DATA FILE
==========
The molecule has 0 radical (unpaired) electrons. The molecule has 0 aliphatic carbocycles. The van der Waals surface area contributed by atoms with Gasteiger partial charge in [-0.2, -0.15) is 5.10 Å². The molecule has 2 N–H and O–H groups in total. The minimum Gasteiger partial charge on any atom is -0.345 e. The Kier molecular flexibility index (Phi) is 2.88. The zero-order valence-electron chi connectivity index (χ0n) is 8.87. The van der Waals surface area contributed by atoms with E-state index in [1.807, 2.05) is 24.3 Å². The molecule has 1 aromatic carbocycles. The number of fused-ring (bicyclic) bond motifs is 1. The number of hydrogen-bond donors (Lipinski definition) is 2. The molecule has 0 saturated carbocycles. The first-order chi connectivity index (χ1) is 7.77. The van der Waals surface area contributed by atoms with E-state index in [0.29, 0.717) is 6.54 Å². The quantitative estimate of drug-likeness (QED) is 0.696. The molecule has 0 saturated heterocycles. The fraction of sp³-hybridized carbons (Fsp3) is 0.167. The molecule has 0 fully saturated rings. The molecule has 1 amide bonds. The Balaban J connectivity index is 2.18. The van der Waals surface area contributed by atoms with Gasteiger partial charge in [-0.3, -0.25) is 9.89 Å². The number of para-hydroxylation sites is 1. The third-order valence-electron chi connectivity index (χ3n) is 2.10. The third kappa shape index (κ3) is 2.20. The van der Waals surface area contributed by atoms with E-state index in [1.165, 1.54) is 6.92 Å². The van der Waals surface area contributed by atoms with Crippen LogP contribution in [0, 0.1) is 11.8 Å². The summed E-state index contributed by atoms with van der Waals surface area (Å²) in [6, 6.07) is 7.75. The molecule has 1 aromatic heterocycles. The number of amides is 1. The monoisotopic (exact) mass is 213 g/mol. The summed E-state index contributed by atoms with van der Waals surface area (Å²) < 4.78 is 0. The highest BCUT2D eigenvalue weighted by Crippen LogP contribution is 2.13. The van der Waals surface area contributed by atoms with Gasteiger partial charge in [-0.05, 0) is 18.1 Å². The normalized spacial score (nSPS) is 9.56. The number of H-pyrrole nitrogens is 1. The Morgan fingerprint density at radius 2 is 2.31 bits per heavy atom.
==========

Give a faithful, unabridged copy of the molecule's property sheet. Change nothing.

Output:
The molecule has 0 radical (unpaired) electrons. The molecule has 0 aliphatic carbocycles. The van der Waals surface area contributed by atoms with Gasteiger partial charge in [-0.2, -0.15) is 5.10 Å². The molecule has 2 N–H and O–H groups in total. The minimum Gasteiger partial charge on any atom is -0.345 e. The Kier molecular flexibility index (Phi) is 2.88. The zero-order valence-electron chi connectivity index (χ0n) is 8.87. The van der Waals surface area contributed by atoms with E-state index in [1.807, 2.05) is 24.3 Å². The molecule has 1 aromatic carbocycles. The number of fused-ring (bicyclic) bond motifs is 1. The number of hydrogen-bond donors (Lipinski definition) is 2. The molecule has 0 saturated carbocycles. The first-order chi connectivity index (χ1) is 7.77. The van der Waals surface area contributed by atoms with E-state index in [0.29, 0.717) is 6.54 Å². The quantitative estimate of drug-likeness (QED) is 0.696. The molecule has 0 saturated heterocycles. The fraction of sp³-hybridized carbons (Fsp3) is 0.167. The molecule has 0 fully saturated rings. The molecule has 1 amide bonds. The Balaban J connectivity index is 2.18. The van der Waals surface area contributed by atoms with Gasteiger partial charge in [-0.3, -0.25) is 9.89 Å². The number of para-hydroxylation sites is 1. The third-order valence-electron chi connectivity index (χ3n) is 2.10. The third kappa shape index (κ3) is 2.20. The van der Waals surface area contributed by atoms with E-state index in [1.165, 1.54) is 6.92 Å². The van der Waals surface area contributed by atoms with Crippen LogP contribution in [0, 0.1) is 11.8 Å². The summed E-state index contributed by atoms with van der Waals surface area (Å²) in [6, 6.07) is 7.75. The molecule has 1 aromatic heterocycles. The number of amides is 1. The monoisotopic (exact) mass is 213 g/mol. The summed E-state index contributed by atoms with van der Waals surface area (Å²) < 4.78 is 0. The highest BCUT2D eigenvalue weighted by Crippen LogP contribution is 2.13. The van der Waals surface area contributed by atoms with Gasteiger partial charge in [-0.05, 0) is 18.1 Å². The normalized spacial score (nSPS) is 9.56. The number of H-pyrrole nitrogens is 1. The Morgan fingerprint density at radius 2 is 2.31 bits per heavy atom.